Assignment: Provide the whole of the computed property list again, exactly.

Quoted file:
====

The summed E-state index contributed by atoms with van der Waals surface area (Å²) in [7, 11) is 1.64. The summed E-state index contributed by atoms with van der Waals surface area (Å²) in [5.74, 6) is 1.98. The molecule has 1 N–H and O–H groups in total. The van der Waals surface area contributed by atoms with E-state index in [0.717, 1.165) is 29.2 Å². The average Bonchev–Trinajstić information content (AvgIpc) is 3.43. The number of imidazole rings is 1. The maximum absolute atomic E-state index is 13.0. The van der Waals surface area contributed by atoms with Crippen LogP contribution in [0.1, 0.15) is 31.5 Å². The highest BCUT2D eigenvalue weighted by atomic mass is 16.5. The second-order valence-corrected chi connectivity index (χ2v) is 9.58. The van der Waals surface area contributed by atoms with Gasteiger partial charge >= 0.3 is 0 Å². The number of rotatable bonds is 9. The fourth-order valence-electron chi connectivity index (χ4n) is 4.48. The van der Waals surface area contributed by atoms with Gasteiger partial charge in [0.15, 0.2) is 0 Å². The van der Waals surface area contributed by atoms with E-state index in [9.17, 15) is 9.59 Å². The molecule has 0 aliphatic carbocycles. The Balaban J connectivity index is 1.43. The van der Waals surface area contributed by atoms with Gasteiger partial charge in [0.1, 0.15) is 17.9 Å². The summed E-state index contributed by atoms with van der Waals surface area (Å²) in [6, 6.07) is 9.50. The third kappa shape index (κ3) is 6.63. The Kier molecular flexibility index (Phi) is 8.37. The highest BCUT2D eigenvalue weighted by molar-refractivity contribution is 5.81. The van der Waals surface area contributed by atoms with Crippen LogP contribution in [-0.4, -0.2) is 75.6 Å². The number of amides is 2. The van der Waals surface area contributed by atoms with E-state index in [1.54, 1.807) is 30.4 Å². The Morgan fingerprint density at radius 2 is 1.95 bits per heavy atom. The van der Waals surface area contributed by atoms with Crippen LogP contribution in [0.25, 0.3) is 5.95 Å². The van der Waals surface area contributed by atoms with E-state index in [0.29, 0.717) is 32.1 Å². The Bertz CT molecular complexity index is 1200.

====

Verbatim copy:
The summed E-state index contributed by atoms with van der Waals surface area (Å²) in [7, 11) is 1.64. The summed E-state index contributed by atoms with van der Waals surface area (Å²) in [5.74, 6) is 1.98. The molecule has 1 N–H and O–H groups in total. The van der Waals surface area contributed by atoms with E-state index in [0.717, 1.165) is 29.2 Å². The average Bonchev–Trinajstić information content (AvgIpc) is 3.43. The number of imidazole rings is 1. The maximum absolute atomic E-state index is 13.0. The van der Waals surface area contributed by atoms with Crippen LogP contribution in [0.1, 0.15) is 31.5 Å². The highest BCUT2D eigenvalue weighted by atomic mass is 16.5. The second-order valence-corrected chi connectivity index (χ2v) is 9.58. The van der Waals surface area contributed by atoms with Gasteiger partial charge >= 0.3 is 0 Å². The number of rotatable bonds is 9. The fourth-order valence-electron chi connectivity index (χ4n) is 4.48. The van der Waals surface area contributed by atoms with Gasteiger partial charge in [0.15, 0.2) is 0 Å². The van der Waals surface area contributed by atoms with E-state index in [9.17, 15) is 9.59 Å². The molecule has 0 aliphatic carbocycles. The Balaban J connectivity index is 1.43. The van der Waals surface area contributed by atoms with Gasteiger partial charge in [0.1, 0.15) is 17.9 Å². The summed E-state index contributed by atoms with van der Waals surface area (Å²) in [6, 6.07) is 9.50. The third kappa shape index (κ3) is 6.63. The Kier molecular flexibility index (Phi) is 8.37. The highest BCUT2D eigenvalue weighted by molar-refractivity contribution is 5.81. The van der Waals surface area contributed by atoms with Crippen LogP contribution in [-0.4, -0.2) is 75.6 Å². The number of amides is 2. The van der Waals surface area contributed by atoms with E-state index in [1.54, 1.807) is 30.4 Å². The Morgan fingerprint density at radius 2 is 1.95 bits per heavy atom. The van der Waals surface area contributed by atoms with Crippen LogP contribution in [0.25, 0.3) is 5.95 Å². The van der Waals surface area contributed by atoms with E-state index in [0.29, 0.717) is 32.1 Å². The Bertz CT molecular complexity index is 1200.